Murderer ‘was part of family’

2014-05-20 00:00

THE day before three members of the Schutte family were brutally murdered by a trusted employee and his cohorts at Richmond, their son, Stefan, had offered the killer help to further his studies.

Stefan Schutte, who found his parents, Ekard (76) and Elizabeth (66), and brother, Lutz (33), stabbed to death at Springfield farm on March 2, said yesterday he’d like to ask Zamo Maduna (19) who’d worked for them, why he murdered his family.

“I just can’t comprehend how this can be done.

“How can you murder people you worked with and who trusted you? He was part of our family,” Stefan Schutte said at the Pietermaritzburg High Court.

“It’s madness. You can’t describe it,” Schutte said, speaking about the March 1 murders.

“There is nowhere you can go. Life carries on but the pain is there every day,” he said.

Supported by his wife Moonyeen, mother-in-law Nina Lowe, and his brother Matthias, he spoke out publicly for the first time yesterday about the crime.

His family members were killed after Lutz flew out out from Germany for their father’s 77th birthday celebration that weekend.

The family was at court for the anticipated sentencing of Maduna (19), Siphesihle Ngubane (20) and Lindokuhle Khoza (18), who pleaded guilty to the three murders within weeks of being arrested.

The case didn’t go on after it emerged that a pre-sentence report alleges Ngubane had suffered from “delusions” in the past.

Defence attorney Zina Anastasiou and state advocate Candy Kander told Acting Judge Louis Barnard they both agreed that justice demanded that Ngubane be interviewed by a psychiatrist before the case continues.

The trial was adjourned to July 29 and 30.

Stefan Schutte said he’s compiled an eight-page victim impact statement detailing the effects the family slaying had on him and the rest of his family.

That report will be presented in court when the trial resumes.

“The biggest problem I have is that these guys have now pleaded guilty but they would not have done so if they had not been caught by the police … There is a lot of anger that my parents had to go through something like that.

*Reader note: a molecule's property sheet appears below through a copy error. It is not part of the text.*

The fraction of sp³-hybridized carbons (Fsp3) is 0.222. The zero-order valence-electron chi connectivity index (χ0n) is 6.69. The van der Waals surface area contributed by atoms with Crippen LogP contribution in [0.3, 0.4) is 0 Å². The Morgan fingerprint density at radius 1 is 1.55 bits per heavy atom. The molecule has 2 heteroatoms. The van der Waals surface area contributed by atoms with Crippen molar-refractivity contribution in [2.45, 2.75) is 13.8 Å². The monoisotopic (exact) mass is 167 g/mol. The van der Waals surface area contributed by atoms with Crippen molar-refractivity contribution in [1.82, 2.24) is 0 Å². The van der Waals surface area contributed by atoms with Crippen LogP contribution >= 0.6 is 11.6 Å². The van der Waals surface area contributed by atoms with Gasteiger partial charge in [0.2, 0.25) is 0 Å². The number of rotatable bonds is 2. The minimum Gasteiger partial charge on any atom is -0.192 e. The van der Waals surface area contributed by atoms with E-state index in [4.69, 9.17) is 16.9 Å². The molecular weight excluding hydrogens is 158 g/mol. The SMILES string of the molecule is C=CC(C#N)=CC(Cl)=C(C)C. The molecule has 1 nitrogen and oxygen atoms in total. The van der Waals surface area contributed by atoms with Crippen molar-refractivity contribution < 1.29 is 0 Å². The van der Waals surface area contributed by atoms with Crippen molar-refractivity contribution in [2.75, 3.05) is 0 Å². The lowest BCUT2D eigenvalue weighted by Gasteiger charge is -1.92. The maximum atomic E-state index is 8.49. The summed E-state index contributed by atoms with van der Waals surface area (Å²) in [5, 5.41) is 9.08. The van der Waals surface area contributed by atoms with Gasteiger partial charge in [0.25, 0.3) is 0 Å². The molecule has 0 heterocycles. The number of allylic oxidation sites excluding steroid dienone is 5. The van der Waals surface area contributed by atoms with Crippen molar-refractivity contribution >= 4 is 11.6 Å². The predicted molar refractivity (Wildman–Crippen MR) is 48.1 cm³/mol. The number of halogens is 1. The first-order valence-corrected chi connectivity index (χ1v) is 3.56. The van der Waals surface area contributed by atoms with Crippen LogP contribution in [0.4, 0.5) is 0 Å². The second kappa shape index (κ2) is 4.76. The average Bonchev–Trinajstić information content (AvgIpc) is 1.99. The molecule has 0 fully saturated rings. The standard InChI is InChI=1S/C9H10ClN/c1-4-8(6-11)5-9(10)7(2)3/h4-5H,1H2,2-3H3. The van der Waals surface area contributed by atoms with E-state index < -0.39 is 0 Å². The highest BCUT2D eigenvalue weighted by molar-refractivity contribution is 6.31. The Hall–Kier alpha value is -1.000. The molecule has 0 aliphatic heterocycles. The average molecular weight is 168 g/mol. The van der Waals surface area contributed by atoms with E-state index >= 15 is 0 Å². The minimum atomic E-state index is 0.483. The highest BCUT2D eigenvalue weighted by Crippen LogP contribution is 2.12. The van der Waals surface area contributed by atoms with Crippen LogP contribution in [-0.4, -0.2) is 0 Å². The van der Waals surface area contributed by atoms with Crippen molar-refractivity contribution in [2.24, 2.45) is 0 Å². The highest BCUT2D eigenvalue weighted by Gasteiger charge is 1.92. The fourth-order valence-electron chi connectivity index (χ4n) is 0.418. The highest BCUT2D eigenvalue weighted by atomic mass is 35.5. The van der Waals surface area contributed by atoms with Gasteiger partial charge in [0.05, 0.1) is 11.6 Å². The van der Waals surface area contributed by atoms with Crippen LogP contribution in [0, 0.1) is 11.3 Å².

“I don’t think anyone deserves to be treated like that … It’s just horrible,” Stefan Schutte said, his voice trembling.

He said what made it worse was that one of the killers was someone they trusted.

Schutte said Maduna had started working for them two years earlier. The day before the murders Stefan spoke to Maduna about his aspirations.

“He said he’d like to work in an office one day. I said he should see me on Monday and we could look into some courses and how we can help him. Then he goes and murders my family,” he said.

“It’s madness. You can’t describe it,” he said.

He said the killers could have stopped after murdering his father, but they went on to kill two more people.

Schutte said he wasn’t sure if his father’s sawmill business would continue. If it closes 18 families will lose their livelihood.

Schutte said the deaths of his parents, who’d resided on the farm since 1991, was a blow to everyone who knew them.

Until yesterday the trial had been held in camera because Khoza was a minor, but he has since turned 18, and the trial is now open to the public.

Members of victim support group SA CAN — including Kita Karg whose own mother, Lorraine, and employees Hilda Linyane and Zakius Mhlongo were murdered in 2010 — were among those who offered words of comfort to the Schutte family at court.

WHEN they pleaded guilty, the killers admitted having planned to rob and to kill Ekard Schutte on his farm, Springfield, after luring him to an outbuilding. The plan was masterminded by Maduna.

After stabbing him multiple times outside they entered the house, and laid in wait for Elizabeth — who had the safe keys — and who had gone to fetch Lutz from the airport. When mother and son entered they were overpowered. Lutz was also stabbed to death and Elizabeth was bound and gagged. After forcing her to open the safe, Ngubane cut her throat.

The killers then poured petrol over the bodies and set them alight as part of a plan to destroy evidence at the crime scene.

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